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8 Responses to "Alzheimer’s: Relentless, Costly, Incurable"

  1. Suzette says:

    Steve – this is a touching piece that sheds light on the pain of a horrible disease. Thank you for sharing your personal story with others. I wish you and your family love and peace and comfort.

  2. Steve Piacente says:

    Thanks, Suzette; I believe stats are sterile and it’s the stories that connect us. The more attention we can draw to the disease, the better … Appreciate you dropping by.

  3. Abby Hugill says:

    Very well written and heartfelt post, Steve! We lost my maternal grandfather to Alzheimers in 1996. While I loved him dearly, he was deteriorating for most of my childhood and it truly was a relationship robbed by the disease. Thank you for writing about your experience; the more exposure & awareness, the better.

  4. Steve Piacente says:

    Appreciate you sharing your story, Abby, and sorry for your loss. I hadn’t thought about the ripples that extend beyond the first generation. Of course the grandchildren are affected as well…

  5. Karen Haeffner says:

    I was going to write a comment and just saw that my daughter, Abby, wrote a previous comment, xoxo…. My mom lived as my dad’s caretaker without help and without a peep of complaint until his last 2 months when she could, physically, not carry on. I saw the toll on her and admire her for the care and dignity that she provided for my dad. In retrospect, we think that his mother and his aunt also were affected by this dread disease. Seeing the toll on my dad, we gave my parents a 45th anniversary party and trip since my sister and I thought that dad might not make it to the 50th… we were right. Bless you, Steve, for your blog.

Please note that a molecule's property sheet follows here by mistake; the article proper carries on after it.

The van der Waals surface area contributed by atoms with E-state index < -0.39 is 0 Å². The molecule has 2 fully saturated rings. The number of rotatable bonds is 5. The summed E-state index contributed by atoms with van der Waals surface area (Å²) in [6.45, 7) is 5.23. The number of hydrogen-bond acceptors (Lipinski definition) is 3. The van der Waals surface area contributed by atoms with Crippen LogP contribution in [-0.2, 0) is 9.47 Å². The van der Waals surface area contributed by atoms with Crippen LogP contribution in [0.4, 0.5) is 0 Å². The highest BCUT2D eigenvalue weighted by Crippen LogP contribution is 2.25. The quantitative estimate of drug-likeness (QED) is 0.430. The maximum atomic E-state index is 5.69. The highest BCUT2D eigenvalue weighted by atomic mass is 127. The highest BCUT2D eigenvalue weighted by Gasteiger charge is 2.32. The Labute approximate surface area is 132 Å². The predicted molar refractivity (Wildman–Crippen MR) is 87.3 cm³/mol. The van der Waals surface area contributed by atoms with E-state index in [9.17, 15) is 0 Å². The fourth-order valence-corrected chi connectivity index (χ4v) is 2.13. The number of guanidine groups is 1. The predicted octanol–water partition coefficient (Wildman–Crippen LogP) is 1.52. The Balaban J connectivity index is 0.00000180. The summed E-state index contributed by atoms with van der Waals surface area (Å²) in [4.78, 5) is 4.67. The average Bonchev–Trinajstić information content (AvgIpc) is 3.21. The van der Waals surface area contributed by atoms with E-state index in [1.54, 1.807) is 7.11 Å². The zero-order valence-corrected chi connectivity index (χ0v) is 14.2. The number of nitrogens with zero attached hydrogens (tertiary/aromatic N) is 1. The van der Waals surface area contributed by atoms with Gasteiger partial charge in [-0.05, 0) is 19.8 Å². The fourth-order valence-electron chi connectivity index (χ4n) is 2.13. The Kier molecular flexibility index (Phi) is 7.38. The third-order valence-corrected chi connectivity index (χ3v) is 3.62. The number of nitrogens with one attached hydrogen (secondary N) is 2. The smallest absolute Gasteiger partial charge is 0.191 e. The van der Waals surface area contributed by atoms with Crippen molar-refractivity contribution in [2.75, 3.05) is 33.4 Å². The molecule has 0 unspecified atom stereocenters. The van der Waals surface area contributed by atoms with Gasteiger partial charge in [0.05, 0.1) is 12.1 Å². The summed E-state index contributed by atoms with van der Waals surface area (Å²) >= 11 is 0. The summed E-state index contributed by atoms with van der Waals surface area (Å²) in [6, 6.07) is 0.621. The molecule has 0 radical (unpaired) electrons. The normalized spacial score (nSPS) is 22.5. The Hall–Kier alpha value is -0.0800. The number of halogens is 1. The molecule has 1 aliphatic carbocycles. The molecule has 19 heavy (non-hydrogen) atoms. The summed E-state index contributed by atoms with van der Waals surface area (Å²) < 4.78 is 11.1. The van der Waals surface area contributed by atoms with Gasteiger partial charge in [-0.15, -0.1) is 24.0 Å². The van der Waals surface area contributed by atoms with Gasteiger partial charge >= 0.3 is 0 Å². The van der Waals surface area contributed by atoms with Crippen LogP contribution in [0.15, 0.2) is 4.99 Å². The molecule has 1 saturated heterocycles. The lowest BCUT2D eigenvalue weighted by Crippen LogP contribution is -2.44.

6. Steve Piacente says:

    Thanks for adding your voice here, Karen. It’s remarkable how many lives have been and will be touched by the disease ..

  7. Faith Fischel says:

    Steve- thank you for writing such a wonderful article. This is, indeed, a very difficult subject and the more people discuss Alzheimers, the better. I wrote a paper back in graduate school about Alzheimers- and at that time, there was very little research about it. There is so much more information- but so much we all still have to learn. I am sure if Ceil could still read and comprehend, she would be so proud of you for this and all your incredible writings. I am currently going through a similar situation with my dad, and just knowing there are others going through the feeings and thoughts that I am experiencing, is helpful. I know, intellectually, there are many people experiencing what we are experiencing, but not until I see it in writing and meet others in support groups do I realize I am not alone (with my sisters). Thanks again- good luck on other articles. I’ll keep reading, of course!

  8. Thanks, Faith; despite the statistics, I’m still surprised when I hear about the high toll this disease has taken on so many families. Thanks for your kinds words and support.